In direct comparison to the Astell&Kern AK240, I found that the AK240 was actually easier to hold, because its angled edges form a natural contour for the fingers to wrap around the chassis. The M, on the other hand, feels like a smartphone, and a thick one at that.

Luckily, the aluminium finish of the casing is a matte textured finish that doesn’t feel slippery at all. However, it is more prone to picking up fingerprints and skin oils than the beautiful Duralumin finish of the AK240.

Sometimes, smaller is better. In the case of the AK240's ergonomics versus that of the Calyx M's, this mantra holds true. Sorry, Texans.
Sometimes, smaller is better. In the case of the AK240’s ergonomics versus those of the Calyx M‘s, this mantra holds true. Sorry, Texans.


The case becomes somewhat warm to the touch even before playback ever begins, suggestive of a heavily Class A-biased analog output stage. I would’ve guessed that, judging from D&A‘s pedigree, that they would’ve gone with a charge pump-fed Class D amplification stage to make it better for portable applications, but I’m not complaining.

Of course, using the Calyx M over the course of about 30 minutes gave me no measure over the battery life of the device (it is powered by a single 3100 mAh lithium ion battery), but audio forums have been abuzz with rumors that it gets poorer battery life than its stated 7-10 hours. If so, then this lack of and overstatement of battery life would be a strike against an otherwise nicely conceived player.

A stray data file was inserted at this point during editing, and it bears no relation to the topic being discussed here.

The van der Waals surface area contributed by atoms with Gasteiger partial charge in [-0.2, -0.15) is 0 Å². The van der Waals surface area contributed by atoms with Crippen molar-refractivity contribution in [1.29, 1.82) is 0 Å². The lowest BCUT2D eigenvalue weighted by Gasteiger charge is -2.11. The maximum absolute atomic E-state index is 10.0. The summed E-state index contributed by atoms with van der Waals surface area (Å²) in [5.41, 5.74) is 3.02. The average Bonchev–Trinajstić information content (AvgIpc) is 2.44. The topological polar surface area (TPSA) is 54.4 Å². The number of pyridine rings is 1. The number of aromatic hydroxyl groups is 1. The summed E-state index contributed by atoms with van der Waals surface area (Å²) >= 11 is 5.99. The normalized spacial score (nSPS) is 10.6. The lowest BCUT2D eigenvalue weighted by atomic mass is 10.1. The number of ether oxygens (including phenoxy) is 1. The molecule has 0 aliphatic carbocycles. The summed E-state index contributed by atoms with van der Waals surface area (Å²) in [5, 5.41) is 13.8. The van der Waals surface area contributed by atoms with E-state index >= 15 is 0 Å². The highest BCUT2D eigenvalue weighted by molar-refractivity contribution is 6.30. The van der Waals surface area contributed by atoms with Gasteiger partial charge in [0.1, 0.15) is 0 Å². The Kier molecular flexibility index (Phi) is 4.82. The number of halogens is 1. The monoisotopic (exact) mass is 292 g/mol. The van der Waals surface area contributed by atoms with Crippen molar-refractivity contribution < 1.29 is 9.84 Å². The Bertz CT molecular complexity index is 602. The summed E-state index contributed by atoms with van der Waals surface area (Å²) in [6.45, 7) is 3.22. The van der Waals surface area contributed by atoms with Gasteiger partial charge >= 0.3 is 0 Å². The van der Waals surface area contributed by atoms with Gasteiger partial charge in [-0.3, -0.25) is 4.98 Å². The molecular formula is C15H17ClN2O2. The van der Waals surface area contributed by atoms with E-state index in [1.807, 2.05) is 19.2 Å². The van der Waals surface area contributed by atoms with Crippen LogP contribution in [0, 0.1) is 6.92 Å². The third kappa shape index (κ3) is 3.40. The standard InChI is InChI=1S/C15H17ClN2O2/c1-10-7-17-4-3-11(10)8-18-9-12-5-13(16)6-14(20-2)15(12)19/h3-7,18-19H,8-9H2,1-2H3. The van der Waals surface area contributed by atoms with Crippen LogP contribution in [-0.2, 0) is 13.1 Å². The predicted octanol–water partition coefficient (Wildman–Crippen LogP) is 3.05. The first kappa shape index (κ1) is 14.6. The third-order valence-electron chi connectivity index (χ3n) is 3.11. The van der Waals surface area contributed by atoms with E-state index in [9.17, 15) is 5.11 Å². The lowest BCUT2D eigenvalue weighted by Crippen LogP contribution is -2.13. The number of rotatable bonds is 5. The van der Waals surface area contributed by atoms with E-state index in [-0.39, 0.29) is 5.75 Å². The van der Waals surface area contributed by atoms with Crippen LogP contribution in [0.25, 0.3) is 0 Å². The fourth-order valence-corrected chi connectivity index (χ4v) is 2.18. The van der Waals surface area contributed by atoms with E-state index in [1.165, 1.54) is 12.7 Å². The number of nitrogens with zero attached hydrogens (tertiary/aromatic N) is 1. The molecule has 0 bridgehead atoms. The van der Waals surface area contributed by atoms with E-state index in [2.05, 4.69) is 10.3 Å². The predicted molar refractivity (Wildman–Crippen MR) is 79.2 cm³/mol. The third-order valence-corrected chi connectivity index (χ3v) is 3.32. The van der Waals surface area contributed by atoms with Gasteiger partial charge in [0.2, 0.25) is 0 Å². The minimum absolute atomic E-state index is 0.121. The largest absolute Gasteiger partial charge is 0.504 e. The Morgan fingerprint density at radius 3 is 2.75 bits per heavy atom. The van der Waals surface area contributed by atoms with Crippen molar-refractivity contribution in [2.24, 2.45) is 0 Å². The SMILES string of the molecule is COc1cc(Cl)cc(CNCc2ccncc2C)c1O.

The other, more apparent detraction would be the laggggggy UI. While the experience wasn’t nearly as terrible as my brief encounter with the iBasso DX90, swipes and animations did not feel fluid, and hampered operation significantly. I had trouble switching between navigation pages, and scrolling just didn’t feel smooth. Thus, I was unmotivated to explore the depths of the custom-written M:USE UI, though the product website’s diagrams show them off pretty well:

Diagrams from: www.calyx.kr

My hope is that both the M‘s purported battery woes and UI fluidity issues will be solved in due time with subsequent firmware updates. Otherwise, user complaints will surely pile up in their customer service inbox.